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Are old companies open to new techniques in marketing?

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Can an old dog learn new tricks? Here’s a scenario- The founders of the company are now old but have their beliefs set on how a company should be run. Then comes along the new generation and they try to push the boundaries by adopting the latest tricks of the trade they’ve learnt at their fancy B-schools in the UK or US. And more often than not, they turn out to be successful. Is this common practice from an Indian standpoint? How receptive is our traditional business community to fresh ideas and new-age techniques?



Experiential is one such term that belongs to the fast-food eating, Facebook generation. EE got talking to industry experts to understand how traditional companies are dealing with the need to give experiences to their customers – is it just a fad or the need of the hour? Does everyone really need to go all out experiential? EE finds out.



According to industry experts, over the next 2-3 years the split between BTL and ATL (above-the-line, or advertising) spends will be equal. Currently, companies spend more on mass-media advertising than on events and promotions – but that’s changing. Overall spends on BTL will significantly rise as people begin to see its impact.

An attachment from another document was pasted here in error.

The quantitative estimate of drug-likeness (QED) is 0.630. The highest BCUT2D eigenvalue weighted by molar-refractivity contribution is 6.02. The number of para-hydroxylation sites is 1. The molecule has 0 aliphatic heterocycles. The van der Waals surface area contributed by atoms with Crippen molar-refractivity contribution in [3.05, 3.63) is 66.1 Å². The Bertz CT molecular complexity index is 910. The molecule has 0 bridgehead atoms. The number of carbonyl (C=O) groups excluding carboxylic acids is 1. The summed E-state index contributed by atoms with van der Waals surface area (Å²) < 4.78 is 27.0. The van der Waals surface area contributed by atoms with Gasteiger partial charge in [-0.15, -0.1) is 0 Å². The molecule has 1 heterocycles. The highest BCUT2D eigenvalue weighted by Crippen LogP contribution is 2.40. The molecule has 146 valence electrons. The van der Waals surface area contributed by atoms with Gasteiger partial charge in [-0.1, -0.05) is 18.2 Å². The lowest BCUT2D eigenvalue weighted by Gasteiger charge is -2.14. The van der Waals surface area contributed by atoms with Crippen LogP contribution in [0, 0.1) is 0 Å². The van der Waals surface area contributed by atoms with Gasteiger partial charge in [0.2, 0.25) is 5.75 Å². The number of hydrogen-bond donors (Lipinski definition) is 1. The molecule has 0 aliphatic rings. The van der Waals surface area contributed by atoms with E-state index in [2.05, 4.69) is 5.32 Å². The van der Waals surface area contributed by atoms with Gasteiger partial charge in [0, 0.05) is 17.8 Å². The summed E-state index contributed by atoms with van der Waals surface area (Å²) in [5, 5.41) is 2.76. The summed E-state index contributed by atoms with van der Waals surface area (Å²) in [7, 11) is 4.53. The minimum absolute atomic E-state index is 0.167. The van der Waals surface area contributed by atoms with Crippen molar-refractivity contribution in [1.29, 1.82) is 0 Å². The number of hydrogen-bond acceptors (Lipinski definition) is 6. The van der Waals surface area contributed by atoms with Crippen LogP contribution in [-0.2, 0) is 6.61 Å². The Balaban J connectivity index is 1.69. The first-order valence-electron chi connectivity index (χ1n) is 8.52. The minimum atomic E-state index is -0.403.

Mayank Shah, Group Product Manager, Parle Products, says the idea is to engage with the consumer despite the higher costs. "In case of traditional advertising on television or print, cost per contact is very low," says Shah. "BTL activation is costlier, but it's the quality of engagement with the consumer that makes a lot of sense. He feels, it is very important to generate trials in food products, which is the company's main product category. "Sometimes it's necessary to make consumer sample your products," says Shah. "And where there's a big rural and semi-urban opportunity, we need to go BTL."



Dabur India too has been relying heavily on BTL activities in tier-II and tier-III towns. "With rural consumers increasingly moving towards branded products, just leveraging mainstream media is not enough to connect with them," says George Angelo, Executive Director-Sales, Dabur. With the company’s Dabur Amla 'Banke Dikhao Rani Pratiyogita', a rural beauty and talent hunt where rural women are groomed by trained beauticians. Another of its BTL activities was the Dabur Gulabari Miss Rose glow contest -- a regional model hunt from state capitals, with the eventual winner receiving a wildcard to the Femina Miss India contest. "A BTL initiative involving Vanya Mishra (a wildcard who was one of the winners at the Miss India contest) resulted in Dabur Gulabari reporting its highest ever monthly sales in April," says Angelo.



“Traditional or non-traditional, everyone is getting into experiential. Everyone is being forced to join the gamut. The question is not about them being traditional or not anymore. Earlier yes, that used to be the case, but not anymore,” says Rajesh Verma, Director, CRI Events. But do all companies really need to go experiential? “Currently it is a fad, people are experimenting with it and they are realizing that it actually gives a good return as compared to ATL activities. ATL has a very robust ROI model in place. The minute our ROI model gets into place our numbers will start to look very sweet for experiential marketing. As of now it’s just a claim, but as soon as we get the right model to judge the ROI it will be a different ball game altogether,” says Rajesh.


Tags assigned to this article:
CRI Events dabur experiential parle Traditional

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